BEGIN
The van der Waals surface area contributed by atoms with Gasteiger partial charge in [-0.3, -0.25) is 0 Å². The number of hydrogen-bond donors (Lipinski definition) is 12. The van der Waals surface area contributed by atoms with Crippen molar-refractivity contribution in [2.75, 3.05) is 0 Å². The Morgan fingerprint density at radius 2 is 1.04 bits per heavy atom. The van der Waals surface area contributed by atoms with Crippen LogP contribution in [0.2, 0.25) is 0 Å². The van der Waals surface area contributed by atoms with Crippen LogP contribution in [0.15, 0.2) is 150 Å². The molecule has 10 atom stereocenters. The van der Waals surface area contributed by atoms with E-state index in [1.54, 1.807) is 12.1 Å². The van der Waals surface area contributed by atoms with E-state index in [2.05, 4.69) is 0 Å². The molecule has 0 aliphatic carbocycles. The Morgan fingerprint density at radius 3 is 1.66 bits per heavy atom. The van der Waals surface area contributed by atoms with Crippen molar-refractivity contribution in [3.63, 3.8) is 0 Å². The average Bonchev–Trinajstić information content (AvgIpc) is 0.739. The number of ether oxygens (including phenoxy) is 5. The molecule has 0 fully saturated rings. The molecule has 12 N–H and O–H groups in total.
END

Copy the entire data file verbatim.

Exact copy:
The van der Waals surface area contributed by atoms with Gasteiger partial charge in [-0.3, -0.25) is 0 Å². The number of hydrogen-bond donors (Lipinski definition) is 12. The van der Waals surface area contributed by atoms with Crippen molar-refractivity contribution in [2.75, 3.05) is 0 Å². The Morgan fingerprint density at radius 2 is 1.04 bits per heavy atom. The van der Waals surface area contributed by atoms with Crippen LogP contribution in [0.2, 0.25) is 0 Å². The van der Waals surface area contributed by atoms with Crippen LogP contribution in [0.15, 0.2) is 150 Å². The molecule has 10 atom stereocenters. The van der Waals surface area contributed by atoms with E-state index in [1.54, 1.807) is 12.1 Å². The van der Waals surface area contributed by atoms with E-state index in [2.05, 4.69) is 0 Å². The molecule has 0 aliphatic carbocycles. The Morgan fingerprint density at radius 3 is 1.66 bits per heavy atom. The van der Waals surface area contributed by atoms with Crippen molar-refractivity contribution in [3.63, 3.8) is 0 Å². The average Bonchev–Trinajstić information content (AvgIpc) is 0.739. The number of ether oxygens (including phenoxy) is 5. The molecule has 0 fully saturated rings. The molecule has 12 N–H and O–H groups in total.